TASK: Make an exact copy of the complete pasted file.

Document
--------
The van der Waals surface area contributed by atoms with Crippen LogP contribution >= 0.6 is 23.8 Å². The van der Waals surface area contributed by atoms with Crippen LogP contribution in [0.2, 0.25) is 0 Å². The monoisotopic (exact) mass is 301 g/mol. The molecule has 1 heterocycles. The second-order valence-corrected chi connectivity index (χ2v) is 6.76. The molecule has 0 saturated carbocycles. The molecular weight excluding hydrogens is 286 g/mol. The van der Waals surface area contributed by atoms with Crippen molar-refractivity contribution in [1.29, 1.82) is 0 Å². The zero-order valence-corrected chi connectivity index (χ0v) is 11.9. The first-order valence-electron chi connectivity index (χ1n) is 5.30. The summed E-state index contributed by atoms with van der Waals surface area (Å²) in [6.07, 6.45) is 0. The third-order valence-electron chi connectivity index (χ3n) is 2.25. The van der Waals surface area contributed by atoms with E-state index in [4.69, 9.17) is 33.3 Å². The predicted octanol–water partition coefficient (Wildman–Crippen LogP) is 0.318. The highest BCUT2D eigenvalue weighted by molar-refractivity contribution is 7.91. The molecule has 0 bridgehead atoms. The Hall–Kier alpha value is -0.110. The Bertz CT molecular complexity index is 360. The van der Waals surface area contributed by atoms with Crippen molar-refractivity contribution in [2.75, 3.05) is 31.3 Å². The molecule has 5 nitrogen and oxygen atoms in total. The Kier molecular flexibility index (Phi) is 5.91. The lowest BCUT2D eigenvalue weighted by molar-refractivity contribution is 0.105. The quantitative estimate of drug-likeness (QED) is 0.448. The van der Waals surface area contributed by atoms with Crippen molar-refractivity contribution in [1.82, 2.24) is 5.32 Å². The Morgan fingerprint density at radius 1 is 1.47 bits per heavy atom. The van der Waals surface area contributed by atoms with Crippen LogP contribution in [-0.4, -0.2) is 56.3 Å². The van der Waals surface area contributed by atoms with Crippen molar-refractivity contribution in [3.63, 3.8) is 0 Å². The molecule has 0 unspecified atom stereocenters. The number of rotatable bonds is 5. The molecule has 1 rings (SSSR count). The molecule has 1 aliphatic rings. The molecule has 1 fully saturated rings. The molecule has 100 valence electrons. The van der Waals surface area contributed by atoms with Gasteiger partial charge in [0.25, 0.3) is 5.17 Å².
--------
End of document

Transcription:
The van der Waals surface area contributed by atoms with Crippen LogP contribution >= 0.6 is 23.8 Å². The van der Waals surface area contributed by atoms with Crippen LogP contribution in [0.2, 0.25) is 0 Å². The monoisotopic (exact) mass is 301 g/mol. The molecule has 1 heterocycles. The second-order valence-corrected chi connectivity index (χ2v) is 6.76. The molecule has 0 saturated carbocycles. The molecular weight excluding hydrogens is 286 g/mol. The van der Waals surface area contributed by atoms with Crippen molar-refractivity contribution in [1.29, 1.82) is 0 Å². The zero-order valence-corrected chi connectivity index (χ0v) is 11.9. The first-order valence-electron chi connectivity index (χ1n) is 5.30. The summed E-state index contributed by atoms with van der Waals surface area (Å²) in [6.07, 6.45) is 0. The third-order valence-electron chi connectivity index (χ3n) is 2.25. The van der Waals surface area contributed by atoms with E-state index in [4.69, 9.17) is 33.3 Å². The predicted octanol–water partition coefficient (Wildman–Crippen LogP) is 0.318. The highest BCUT2D eigenvalue weighted by molar-refractivity contribution is 7.91. The molecule has 0 bridgehead atoms. The Hall–Kier alpha value is -0.110. The Bertz CT molecular complexity index is 360. The van der Waals surface area contributed by atoms with Crippen molar-refractivity contribution in [2.75, 3.05) is 31.3 Å². The molecule has 5 nitrogen and oxygen atoms in total. The Kier molecular flexibility index (Phi) is 5.91. The lowest BCUT2D eigenvalue weighted by molar-refractivity contribution is 0.105. The quantitative estimate of drug-likeness (QED) is 0.448. The van der Waals surface area contributed by atoms with Crippen molar-refractivity contribution in [1.82, 2.24) is 5.32 Å². The Morgan fingerprint density at radius 1 is 1.47 bits per heavy atom. The van der Waals surface area contributed by atoms with Crippen LogP contribution in [-0.4, -0.2) is 56.3 Å². The van der Waals surface area contributed by atoms with Crippen molar-refractivity contribution in [3.63, 3.8) is 0 Å². The molecule has 0 unspecified atom stereocenters. The number of rotatable bonds is 5. The molecule has 1 rings (SSSR count). The molecule has 1 aliphatic rings. The molecule has 1 fully saturated rings. The molecule has 100 valence electrons. The van der Waals surface area contributed by atoms with Gasteiger partial charge in [0.25, 0.3) is 5.17 Å².